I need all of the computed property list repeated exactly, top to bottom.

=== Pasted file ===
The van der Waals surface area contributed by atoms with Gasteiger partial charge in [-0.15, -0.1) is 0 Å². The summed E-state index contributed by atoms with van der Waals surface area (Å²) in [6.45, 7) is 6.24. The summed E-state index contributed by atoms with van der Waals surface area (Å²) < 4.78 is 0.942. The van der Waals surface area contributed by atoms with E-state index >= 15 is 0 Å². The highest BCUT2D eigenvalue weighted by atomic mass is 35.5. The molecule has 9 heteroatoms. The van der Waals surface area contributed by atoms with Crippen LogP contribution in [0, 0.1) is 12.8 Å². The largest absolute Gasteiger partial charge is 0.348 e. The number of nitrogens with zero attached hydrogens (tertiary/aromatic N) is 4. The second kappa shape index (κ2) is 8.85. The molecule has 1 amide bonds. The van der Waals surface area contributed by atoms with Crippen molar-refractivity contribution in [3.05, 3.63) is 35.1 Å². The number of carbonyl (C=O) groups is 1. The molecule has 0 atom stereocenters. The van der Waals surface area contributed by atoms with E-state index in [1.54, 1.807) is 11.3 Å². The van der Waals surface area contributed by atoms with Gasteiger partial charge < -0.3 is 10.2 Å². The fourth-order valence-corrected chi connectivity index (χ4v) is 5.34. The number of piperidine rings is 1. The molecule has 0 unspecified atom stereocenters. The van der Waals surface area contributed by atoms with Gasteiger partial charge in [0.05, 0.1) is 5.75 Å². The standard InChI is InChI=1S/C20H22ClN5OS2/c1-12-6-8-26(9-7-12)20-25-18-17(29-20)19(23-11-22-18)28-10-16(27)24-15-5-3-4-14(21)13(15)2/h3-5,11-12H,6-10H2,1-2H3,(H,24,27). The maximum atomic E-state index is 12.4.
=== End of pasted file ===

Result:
The van der Waals surface area contributed by atoms with Gasteiger partial charge in [-0.15, -0.1) is 0 Å². The summed E-state index contributed by atoms with van der Waals surface area (Å²) in [6.45, 7) is 6.24. The summed E-state index contributed by atoms with van der Waals surface area (Å²) < 4.78 is 0.942. The van der Waals surface area contributed by atoms with E-state index >= 15 is 0 Å². The highest BCUT2D eigenvalue weighted by atomic mass is 35.5. The molecule has 9 heteroatoms. The van der Waals surface area contributed by atoms with Crippen LogP contribution in [0, 0.1) is 12.8 Å². The largest absolute Gasteiger partial charge is 0.348 e. The number of nitrogens with zero attached hydrogens (tertiary/aromatic N) is 4. The second kappa shape index (κ2) is 8.85. The molecule has 1 amide bonds. The van der Waals surface area contributed by atoms with Crippen molar-refractivity contribution in [3.05, 3.63) is 35.1 Å². The number of carbonyl (C=O) groups is 1. The molecule has 0 atom stereocenters. The van der Waals surface area contributed by atoms with E-state index in [1.54, 1.807) is 11.3 Å². The van der Waals surface area contributed by atoms with Gasteiger partial charge < -0.3 is 10.2 Å². The fourth-order valence-corrected chi connectivity index (χ4v) is 5.34. The number of piperidine rings is 1. The molecule has 0 unspecified atom stereocenters. The van der Waals surface area contributed by atoms with Gasteiger partial charge in [0.05, 0.1) is 5.75 Å². The standard InChI is InChI=1S/C20H22ClN5OS2/c1-12-6-8-26(9-7-12)20-25-18-17(29-20)19(23-11-22-18)28-10-16(27)24-15-5-3-4-14(21)13(15)2/h3-5,11-12H,6-10H2,1-2H3,(H,24,27). The maximum atomic E-state index is 12.4.